Portal opening

Ramblings about life . . .

What I share about my life is simply to help reinforce the understanding that it is possible to live with love and laughter, in between the tough times.

Life is what we make of it, no matter how harrowing. We accept and embody this with-in ourselves, thereby allowing the energy to manifest outwardly in our reality.

It starts with each one of us as an individual to form the collective consciousness.

Be the dream.

We honour the light and the life within you.

Please be aware - I upload other bloggers' posts and then delete after a month. This is my journey and others help me understand where I am, until they become irrelevant (a few posts excepted).

Friday, 8 July 2011


I am sitting here listening to Santana’s ‘Inner Secrets’ – reminds me of my teenage years.

I learnt to drive to this album, the music turned up loud. My boyfriend at the time was in the army and it was in his car that I had quite a few lessons…until the last time when I was so confident and travelling at such a speed that as I cornered, I almost flipped his car into a ditch or a ‘donga’ as they are called in Africa. His eyes were so large as he clung to the side of the seat, when I turned to look at him exhilarated that I’d managed to control the car in its slide across the dirt track. Needless to say that was the last time he offered to let me drive :)

Ah, memories. How wonderful they are. They let you know how far you’ve come.

I have been guided into some extraordinary situations, each one designed to help me grow and give me tools to use on my journey back to completeness this time round. I see that now looking back, although at the time some of them were less than savoury.

In spite of my parents disliking each other, they loved us kids intensely and nothing was too much for us. I did lead a charmed life. My sister and brother were sent to boarding school in South Africa when we lived in Namibia (or German South West Africa as it was known then). Why was I not sent? I have no idea and my parents to this day cannot answer the question.

I had a fabulous time in my teens in Namibia – a dusty dry country of amazingly harsh beauty. Camping out in the middle of nowhere – miles of dry savannah lands stretching out as far as the eye could see. In the winter it would reach minus, but in summer it reached mid 40s (talking Celsius here not Fahrenheit).

We had summer rainfall and it was at this time that the dry grasses would turn into lush green. Barefoot and happy.

I went to a private school run by Christian Brothers. They were such honeys. Really sweet and I don’t remember any of them ever raising their voice, except the principal, but even then it was not harsh. When I first started my mother addressed a letter to the principal asking for some time off as we were going travelling to America. She addressed it to Brother Slopes. It turns out Slopes was his nickname because of his large nose. Mom was mortified but he laughed and said he’d frame it and hang it on the wall. It was here I learnt to speak German and Dutch (as well as Afrikaans which was our second language).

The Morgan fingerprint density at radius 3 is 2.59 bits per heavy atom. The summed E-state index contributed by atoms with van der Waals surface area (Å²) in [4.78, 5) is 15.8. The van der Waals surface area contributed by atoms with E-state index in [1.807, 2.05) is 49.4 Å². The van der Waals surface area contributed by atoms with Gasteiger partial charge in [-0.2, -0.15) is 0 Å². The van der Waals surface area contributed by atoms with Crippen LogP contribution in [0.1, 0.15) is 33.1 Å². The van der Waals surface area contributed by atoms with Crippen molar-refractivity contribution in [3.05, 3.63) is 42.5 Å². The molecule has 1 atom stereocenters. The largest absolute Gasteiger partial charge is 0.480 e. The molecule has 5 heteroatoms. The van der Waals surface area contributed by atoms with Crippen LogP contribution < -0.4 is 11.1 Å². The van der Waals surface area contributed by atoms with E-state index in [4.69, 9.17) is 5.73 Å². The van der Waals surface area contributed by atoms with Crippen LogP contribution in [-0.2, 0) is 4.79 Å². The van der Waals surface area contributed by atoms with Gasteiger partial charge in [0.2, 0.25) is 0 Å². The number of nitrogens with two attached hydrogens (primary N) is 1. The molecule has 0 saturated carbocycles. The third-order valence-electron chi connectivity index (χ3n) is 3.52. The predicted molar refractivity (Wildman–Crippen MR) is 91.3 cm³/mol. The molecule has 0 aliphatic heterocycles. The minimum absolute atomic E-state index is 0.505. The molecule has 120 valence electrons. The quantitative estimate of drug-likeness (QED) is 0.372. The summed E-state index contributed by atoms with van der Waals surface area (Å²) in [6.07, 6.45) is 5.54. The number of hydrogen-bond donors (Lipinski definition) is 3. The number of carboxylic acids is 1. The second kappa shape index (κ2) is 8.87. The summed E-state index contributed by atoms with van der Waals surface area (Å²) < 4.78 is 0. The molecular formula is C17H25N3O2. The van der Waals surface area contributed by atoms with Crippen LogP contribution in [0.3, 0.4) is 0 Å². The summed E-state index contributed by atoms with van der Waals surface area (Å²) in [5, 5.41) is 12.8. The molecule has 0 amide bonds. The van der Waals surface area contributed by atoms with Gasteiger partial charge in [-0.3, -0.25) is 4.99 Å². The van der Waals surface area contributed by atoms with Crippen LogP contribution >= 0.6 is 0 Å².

It was actually a boys' school that decided to take girls for financial reasons. I was one of about twenty girls in the first intake of girls - I loved it surrounded by hundreds of boys. And of course, the brothers were unsure how to deal with us as they'd only ever taught boys. Not sure if they were more strict with the boys - can't remember. Us girls did run rings around the brothers :) They did seem rather wary of us.

I've always loved masculine energy, so it was the ideal place for me to grow up. Surrounded by boisterous teenage boys as well as gentle masculine energy and then externally surrounded by the strength of disciplined soldiers as the city had a huge army camp.

Every where you went there were crystals lying on the ground and of course further south De Beers mining own a large section of the coast where they mine for diamonds in the sea. There were many crystal shops around and our house was filled with huge rocks of crystal as decoration, including the desert rose. The sands of Namibia are ground down crystals so the energy of Namibia is extremely intense. The huge sand dunes are almost orange against the deep blue sky. Here in the UK we go sledding in the snow, there you go sledding down the sand dunes.

There is a petrified forest of trees that we visited often. I do remember on one occasion walking through quite thick brush and coming face to face with a hyena who was chomping on some carrion.

The Skeleton Coast is thick with skeletons of ships and animals. It is a harsh, cold area. Fishing season permits were granted for a couple of months each year and my father and his friends would pack up the caravans and tents, kids and wives and head out to spend a weekend fishing.

A wild untamed country.

Ah yes, this walk down memory lane shows me how far I’ve come and how important every part of my journey has been.

Skeleton Coast

Brandberg Mountains

Memories - to read comments on LW